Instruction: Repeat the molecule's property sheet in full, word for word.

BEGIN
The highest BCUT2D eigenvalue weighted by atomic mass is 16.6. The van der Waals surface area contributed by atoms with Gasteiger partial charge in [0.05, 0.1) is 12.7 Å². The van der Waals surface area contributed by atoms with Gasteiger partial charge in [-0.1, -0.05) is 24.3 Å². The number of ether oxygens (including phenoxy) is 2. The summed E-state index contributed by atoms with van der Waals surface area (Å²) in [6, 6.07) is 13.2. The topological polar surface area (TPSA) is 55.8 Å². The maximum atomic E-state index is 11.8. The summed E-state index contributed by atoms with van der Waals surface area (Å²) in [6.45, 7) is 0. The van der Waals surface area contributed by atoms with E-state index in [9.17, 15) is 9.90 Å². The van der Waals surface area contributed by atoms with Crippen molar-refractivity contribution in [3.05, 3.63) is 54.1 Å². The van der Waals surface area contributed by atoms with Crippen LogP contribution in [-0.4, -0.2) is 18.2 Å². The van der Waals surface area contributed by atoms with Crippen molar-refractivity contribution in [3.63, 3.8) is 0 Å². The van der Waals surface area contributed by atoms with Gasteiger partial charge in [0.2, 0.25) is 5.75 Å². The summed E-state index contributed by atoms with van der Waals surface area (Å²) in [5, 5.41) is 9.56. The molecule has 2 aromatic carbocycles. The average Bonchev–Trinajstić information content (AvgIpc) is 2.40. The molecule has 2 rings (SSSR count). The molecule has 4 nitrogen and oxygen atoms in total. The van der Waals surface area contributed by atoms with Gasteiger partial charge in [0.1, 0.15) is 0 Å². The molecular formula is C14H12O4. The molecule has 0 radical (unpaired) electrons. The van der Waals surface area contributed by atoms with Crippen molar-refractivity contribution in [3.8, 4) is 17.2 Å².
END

The highest BCUT2D eigenvalue weighted by atomic mass is 16.6. The van der Waals surface area contributed by atoms with Gasteiger partial charge in [0.05, 0.1) is 12.7 Å². The van der Waals surface area contributed by atoms with Gasteiger partial charge in [-0.1, -0.05) is 24.3 Å². The number of ether oxygens (including phenoxy) is 2. The summed E-state index contributed by atoms with van der Waals surface area (Å²) in [6, 6.07) is 13.2. The topological polar surface area (TPSA) is 55.8 Å². The maximum atomic E-state index is 11.8. The summed E-state index contributed by atoms with van der Waals surface area (Å²) in [6.45, 7) is 0. The van der Waals surface area contributed by atoms with E-state index in [9.17, 15) is 9.90 Å². The van der Waals surface area contributed by atoms with Crippen molar-refractivity contribution in [3.05, 3.63) is 54.1 Å². The van der Waals surface area contributed by atoms with Crippen LogP contribution in [-0.4, -0.2) is 18.2 Å². The van der Waals surface area contributed by atoms with Crippen molar-refractivity contribution in [3.63, 3.8) is 0 Å². The van der Waals surface area contributed by atoms with Gasteiger partial charge in [0.2, 0.25) is 5.75 Å². The summed E-state index contributed by atoms with van der Waals surface area (Å²) in [5, 5.41) is 9.56. The molecule has 2 aromatic carbocycles. The average Bonchev–Trinajstić information content (AvgIpc) is 2.40. The molecule has 2 rings (SSSR count). The molecule has 4 nitrogen and oxygen atoms in total. The van der Waals surface area contributed by atoms with Gasteiger partial charge in [0.1, 0.15) is 0 Å². The molecular formula is C14H12O4. The molecule has 0 radical (unpaired) electrons. The van der Waals surface area contributed by atoms with Crippen molar-refractivity contribution in [3.8, 4) is 17.2 Å².